UN denounces plight of foreign workers in Iraq

Posted by admin on Dec 12th, 2008

BAGHDAD (AFP) — The UN special representative in Iraq denounced on  Thursday the plight of foreigners brought in with promises of work and then left without jobs, singling out the case of Baghdad’s international airport. The United Nations Assistance Mission for Iraq (UNAMI) “takes the allegations of human trafficking by contractors in Iraq very seriously and is concerned about their predicament,” Staffan de Mistura said in a statement.

“The case in BIAP (the airport) is one that has made public headlines but we are aware of other cases, some of which have reached relevant courts, and we hope will also be addressed in accordance with international labour law standards,” he added.

On December 4, The Times of London reported that 1,000 migrant workers who had been promised jobs at catering facilities on US bases and who were being kept at the airport staged a mini-riot in protest at poor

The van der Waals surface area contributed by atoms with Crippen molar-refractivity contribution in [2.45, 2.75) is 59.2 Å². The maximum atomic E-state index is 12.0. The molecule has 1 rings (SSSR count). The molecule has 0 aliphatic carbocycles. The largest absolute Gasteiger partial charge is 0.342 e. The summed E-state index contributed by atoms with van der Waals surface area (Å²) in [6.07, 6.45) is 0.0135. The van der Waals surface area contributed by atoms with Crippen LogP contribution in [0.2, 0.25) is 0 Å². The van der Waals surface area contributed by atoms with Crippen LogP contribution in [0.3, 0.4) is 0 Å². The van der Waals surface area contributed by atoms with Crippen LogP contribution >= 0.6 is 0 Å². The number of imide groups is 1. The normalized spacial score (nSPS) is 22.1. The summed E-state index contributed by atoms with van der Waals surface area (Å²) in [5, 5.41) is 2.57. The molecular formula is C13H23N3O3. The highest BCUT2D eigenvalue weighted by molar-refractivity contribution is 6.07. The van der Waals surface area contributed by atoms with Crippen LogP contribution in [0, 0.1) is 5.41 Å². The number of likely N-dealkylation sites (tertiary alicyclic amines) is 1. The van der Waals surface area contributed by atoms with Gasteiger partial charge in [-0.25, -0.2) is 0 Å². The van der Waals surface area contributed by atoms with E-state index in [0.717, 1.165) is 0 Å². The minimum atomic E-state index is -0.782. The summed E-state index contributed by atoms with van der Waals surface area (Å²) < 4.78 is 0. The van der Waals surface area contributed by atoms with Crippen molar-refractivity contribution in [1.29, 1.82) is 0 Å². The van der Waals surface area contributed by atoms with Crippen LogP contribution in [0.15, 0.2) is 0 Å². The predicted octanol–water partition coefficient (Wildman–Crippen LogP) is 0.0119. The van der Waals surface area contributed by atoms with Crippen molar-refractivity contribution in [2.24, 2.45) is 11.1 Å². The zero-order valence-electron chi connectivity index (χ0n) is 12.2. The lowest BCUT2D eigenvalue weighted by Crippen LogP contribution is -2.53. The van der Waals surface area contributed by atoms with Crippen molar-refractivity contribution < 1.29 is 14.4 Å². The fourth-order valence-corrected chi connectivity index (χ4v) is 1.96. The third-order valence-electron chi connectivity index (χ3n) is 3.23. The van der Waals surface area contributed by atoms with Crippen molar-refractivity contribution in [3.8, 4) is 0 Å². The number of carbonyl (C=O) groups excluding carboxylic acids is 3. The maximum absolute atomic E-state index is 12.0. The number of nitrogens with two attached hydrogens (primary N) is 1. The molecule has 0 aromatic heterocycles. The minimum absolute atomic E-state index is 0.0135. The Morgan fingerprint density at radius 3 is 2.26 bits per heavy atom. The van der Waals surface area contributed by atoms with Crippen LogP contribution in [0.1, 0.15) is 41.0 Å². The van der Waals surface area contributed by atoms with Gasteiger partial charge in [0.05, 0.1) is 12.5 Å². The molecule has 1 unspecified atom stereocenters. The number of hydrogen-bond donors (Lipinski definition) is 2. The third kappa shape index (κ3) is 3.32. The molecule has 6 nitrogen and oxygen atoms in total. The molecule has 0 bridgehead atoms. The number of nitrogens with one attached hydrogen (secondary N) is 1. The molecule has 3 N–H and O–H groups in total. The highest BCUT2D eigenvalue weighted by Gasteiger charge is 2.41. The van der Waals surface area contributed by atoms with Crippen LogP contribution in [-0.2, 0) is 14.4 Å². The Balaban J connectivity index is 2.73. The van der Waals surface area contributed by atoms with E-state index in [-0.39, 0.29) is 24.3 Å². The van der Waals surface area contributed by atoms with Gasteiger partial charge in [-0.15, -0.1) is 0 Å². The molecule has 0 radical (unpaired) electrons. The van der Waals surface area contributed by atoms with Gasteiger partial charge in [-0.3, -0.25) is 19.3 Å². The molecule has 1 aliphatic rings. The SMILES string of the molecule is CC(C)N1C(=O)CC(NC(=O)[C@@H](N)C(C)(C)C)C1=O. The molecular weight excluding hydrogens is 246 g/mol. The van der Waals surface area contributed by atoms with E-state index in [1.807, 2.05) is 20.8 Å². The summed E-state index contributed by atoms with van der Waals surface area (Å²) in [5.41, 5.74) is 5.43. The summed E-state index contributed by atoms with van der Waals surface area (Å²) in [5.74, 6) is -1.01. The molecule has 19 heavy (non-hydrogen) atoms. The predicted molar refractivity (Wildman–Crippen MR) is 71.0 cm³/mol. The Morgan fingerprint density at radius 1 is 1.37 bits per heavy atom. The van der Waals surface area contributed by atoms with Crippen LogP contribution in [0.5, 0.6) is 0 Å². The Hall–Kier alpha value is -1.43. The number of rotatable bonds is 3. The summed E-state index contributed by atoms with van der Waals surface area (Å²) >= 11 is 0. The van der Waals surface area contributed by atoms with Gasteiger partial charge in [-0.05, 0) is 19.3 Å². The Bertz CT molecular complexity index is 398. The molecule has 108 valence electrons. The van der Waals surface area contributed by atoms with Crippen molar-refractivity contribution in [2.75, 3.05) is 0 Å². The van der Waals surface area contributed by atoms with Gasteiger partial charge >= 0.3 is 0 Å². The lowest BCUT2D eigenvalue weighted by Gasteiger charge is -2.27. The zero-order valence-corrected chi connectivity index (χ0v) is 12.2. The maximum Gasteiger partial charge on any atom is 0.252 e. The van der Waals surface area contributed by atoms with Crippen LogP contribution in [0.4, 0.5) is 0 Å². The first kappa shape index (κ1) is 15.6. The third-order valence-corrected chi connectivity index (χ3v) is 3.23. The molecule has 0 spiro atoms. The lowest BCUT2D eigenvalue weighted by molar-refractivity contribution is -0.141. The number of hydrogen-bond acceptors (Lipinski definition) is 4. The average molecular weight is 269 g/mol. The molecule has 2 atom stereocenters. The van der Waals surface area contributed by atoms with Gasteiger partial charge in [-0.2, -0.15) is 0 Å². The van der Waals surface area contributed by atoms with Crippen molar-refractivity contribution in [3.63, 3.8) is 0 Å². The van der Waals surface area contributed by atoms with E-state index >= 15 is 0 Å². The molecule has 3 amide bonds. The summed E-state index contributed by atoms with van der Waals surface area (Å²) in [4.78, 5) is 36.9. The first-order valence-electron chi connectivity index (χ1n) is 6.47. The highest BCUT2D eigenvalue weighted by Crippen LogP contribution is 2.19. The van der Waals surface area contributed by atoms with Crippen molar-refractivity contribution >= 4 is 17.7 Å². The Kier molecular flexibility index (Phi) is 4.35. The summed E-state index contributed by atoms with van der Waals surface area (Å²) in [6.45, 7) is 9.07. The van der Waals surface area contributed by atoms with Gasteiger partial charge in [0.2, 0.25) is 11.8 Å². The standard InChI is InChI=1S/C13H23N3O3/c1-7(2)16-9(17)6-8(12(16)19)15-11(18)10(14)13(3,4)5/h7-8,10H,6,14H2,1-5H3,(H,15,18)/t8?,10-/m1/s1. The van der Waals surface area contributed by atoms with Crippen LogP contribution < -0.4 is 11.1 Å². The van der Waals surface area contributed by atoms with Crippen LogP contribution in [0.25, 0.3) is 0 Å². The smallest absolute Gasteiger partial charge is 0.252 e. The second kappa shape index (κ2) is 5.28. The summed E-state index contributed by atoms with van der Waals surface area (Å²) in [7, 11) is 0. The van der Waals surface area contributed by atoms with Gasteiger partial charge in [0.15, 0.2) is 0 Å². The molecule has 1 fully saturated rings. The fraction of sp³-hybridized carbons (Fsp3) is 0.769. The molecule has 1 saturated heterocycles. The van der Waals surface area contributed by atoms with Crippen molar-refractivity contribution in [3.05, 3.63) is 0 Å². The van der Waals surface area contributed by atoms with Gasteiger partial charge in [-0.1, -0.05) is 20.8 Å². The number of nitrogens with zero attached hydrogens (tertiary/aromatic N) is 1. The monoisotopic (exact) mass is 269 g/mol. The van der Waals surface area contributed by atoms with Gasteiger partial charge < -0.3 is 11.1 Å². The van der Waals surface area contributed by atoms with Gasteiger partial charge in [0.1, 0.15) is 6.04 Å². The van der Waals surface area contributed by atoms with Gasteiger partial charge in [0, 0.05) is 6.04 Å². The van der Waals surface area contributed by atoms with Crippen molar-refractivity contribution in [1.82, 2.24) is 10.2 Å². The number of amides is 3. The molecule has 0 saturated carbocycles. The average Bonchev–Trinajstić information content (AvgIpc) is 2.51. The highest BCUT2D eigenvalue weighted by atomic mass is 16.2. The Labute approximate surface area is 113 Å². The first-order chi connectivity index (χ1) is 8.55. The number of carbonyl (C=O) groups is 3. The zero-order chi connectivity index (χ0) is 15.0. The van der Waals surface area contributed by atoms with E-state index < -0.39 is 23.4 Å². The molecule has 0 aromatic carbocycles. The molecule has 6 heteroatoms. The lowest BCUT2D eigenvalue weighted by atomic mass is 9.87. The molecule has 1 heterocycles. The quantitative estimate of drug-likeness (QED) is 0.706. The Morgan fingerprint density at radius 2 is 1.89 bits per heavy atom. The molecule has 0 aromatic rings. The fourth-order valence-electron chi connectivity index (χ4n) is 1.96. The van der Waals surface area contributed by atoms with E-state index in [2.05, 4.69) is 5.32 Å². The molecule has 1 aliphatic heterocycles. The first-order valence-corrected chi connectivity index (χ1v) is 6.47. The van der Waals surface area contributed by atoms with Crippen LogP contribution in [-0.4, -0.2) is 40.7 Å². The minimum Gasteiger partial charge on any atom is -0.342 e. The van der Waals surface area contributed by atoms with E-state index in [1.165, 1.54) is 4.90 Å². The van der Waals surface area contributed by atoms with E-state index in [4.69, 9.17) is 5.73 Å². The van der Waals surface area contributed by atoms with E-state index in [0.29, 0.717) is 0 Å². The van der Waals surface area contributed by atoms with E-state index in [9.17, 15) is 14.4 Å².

treatment and the prospect of being sent home without pay.

It said men from several Asian countries had been brought to Baghdad over the past three months to work for Najlaa International Catering Services, a subcontractor to KBR Inc of the United States.

Following the protest 500 of the workers were sent home, while the rest were said to be living in difficult conditions.

The UNAMI official responsible for human rights, Olivier Bercault, said around 1,000 people from Sri Lanka, India, Nepal and Pakistan had arrived in Iraq four months ago expecting to work for 400 dollars (300 euros) a month.

He said intermediaries had paid between 2,000 and 5,000 dollars on their behalf, sums that they would be required to reimburse, but were not given work.

Bercault said the US army and KBR, a leading contractor for the US Defence Department, had opened an enquiry into the situation.

Thousands of people from south Asia and the Far East are working on US military bases in catering, transport and other logistical jobs.

Comments are closed.